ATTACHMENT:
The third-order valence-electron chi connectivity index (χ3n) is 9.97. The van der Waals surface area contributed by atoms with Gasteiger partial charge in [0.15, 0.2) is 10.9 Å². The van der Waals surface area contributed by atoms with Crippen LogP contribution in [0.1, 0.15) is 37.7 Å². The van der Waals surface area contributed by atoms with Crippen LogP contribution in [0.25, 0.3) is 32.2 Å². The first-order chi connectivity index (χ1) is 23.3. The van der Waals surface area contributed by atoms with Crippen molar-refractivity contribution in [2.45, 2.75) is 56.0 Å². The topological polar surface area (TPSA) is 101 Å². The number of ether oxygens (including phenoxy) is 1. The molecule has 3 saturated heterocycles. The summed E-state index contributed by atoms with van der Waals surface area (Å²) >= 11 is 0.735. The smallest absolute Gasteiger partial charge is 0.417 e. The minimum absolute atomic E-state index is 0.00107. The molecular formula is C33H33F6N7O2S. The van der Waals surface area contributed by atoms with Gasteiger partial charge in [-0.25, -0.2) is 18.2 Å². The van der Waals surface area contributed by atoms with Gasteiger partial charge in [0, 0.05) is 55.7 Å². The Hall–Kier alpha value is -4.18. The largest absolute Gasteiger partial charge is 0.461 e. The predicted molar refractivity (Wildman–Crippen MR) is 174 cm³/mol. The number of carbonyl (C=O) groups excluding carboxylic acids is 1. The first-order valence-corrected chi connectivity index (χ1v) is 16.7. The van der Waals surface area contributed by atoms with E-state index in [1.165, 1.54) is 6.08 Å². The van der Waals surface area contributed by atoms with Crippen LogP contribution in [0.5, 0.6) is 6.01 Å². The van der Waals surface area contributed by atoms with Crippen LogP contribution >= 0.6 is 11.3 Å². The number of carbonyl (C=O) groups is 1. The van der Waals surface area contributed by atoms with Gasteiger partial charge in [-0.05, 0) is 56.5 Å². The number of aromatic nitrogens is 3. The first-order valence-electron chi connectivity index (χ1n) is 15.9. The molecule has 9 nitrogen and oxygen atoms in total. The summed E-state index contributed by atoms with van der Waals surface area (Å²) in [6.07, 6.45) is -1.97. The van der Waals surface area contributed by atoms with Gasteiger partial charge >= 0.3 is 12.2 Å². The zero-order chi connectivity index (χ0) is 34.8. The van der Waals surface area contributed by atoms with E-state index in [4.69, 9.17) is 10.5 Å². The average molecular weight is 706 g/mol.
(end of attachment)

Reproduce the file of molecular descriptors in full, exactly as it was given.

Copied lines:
The third-order valence-electron chi connectivity index (χ3n) is 9.97. The van der Waals surface area contributed by atoms with Gasteiger partial charge in [0.15, 0.2) is 10.9 Å². The van der Waals surface area contributed by atoms with Crippen LogP contribution in [0.1, 0.15) is 37.7 Å². The van der Waals surface area contributed by atoms with Crippen LogP contribution in [0.25, 0.3) is 32.2 Å². The first-order chi connectivity index (χ1) is 23.3. The van der Waals surface area contributed by atoms with Crippen molar-refractivity contribution in [2.45, 2.75) is 56.0 Å². The topological polar surface area (TPSA) is 101 Å². The number of ether oxygens (including phenoxy) is 1. The molecule has 3 saturated heterocycles. The summed E-state index contributed by atoms with van der Waals surface area (Å²) >= 11 is 0.735. The smallest absolute Gasteiger partial charge is 0.417 e. The minimum absolute atomic E-state index is 0.00107. The molecular formula is C33H33F6N7O2S. The van der Waals surface area contributed by atoms with Gasteiger partial charge in [-0.25, -0.2) is 18.2 Å². The van der Waals surface area contributed by atoms with Gasteiger partial charge in [0, 0.05) is 55.7 Å². The Hall–Kier alpha value is -4.18. The largest absolute Gasteiger partial charge is 0.461 e. The predicted molar refractivity (Wildman–Crippen MR) is 174 cm³/mol. The number of carbonyl (C=O) groups excluding carboxylic acids is 1. The first-order valence-corrected chi connectivity index (χ1v) is 16.7. The van der Waals surface area contributed by atoms with E-state index in [1.165, 1.54) is 6.08 Å². The van der Waals surface area contributed by atoms with Crippen LogP contribution in [0.5, 0.6) is 6.01 Å². The van der Waals surface area contributed by atoms with Crippen LogP contribution >= 0.6 is 11.3 Å². The number of carbonyl (C=O) groups is 1. The van der Waals surface area contributed by atoms with Gasteiger partial charge in [-0.05, 0) is 56.5 Å². The number of aromatic nitrogens is 3. The first-order valence-electron chi connectivity index (χ1n) is 15.9. The molecule has 9 nitrogen and oxygen atoms in total. The summed E-state index contributed by atoms with van der Waals surface area (Å²) in [6.07, 6.45) is -1.97. The van der Waals surface area contributed by atoms with Gasteiger partial charge >= 0.3 is 12.2 Å². The zero-order chi connectivity index (χ0) is 34.8. The van der Waals surface area contributed by atoms with E-state index in [4.69, 9.17) is 10.5 Å². The average molecular weight is 706 g/mol.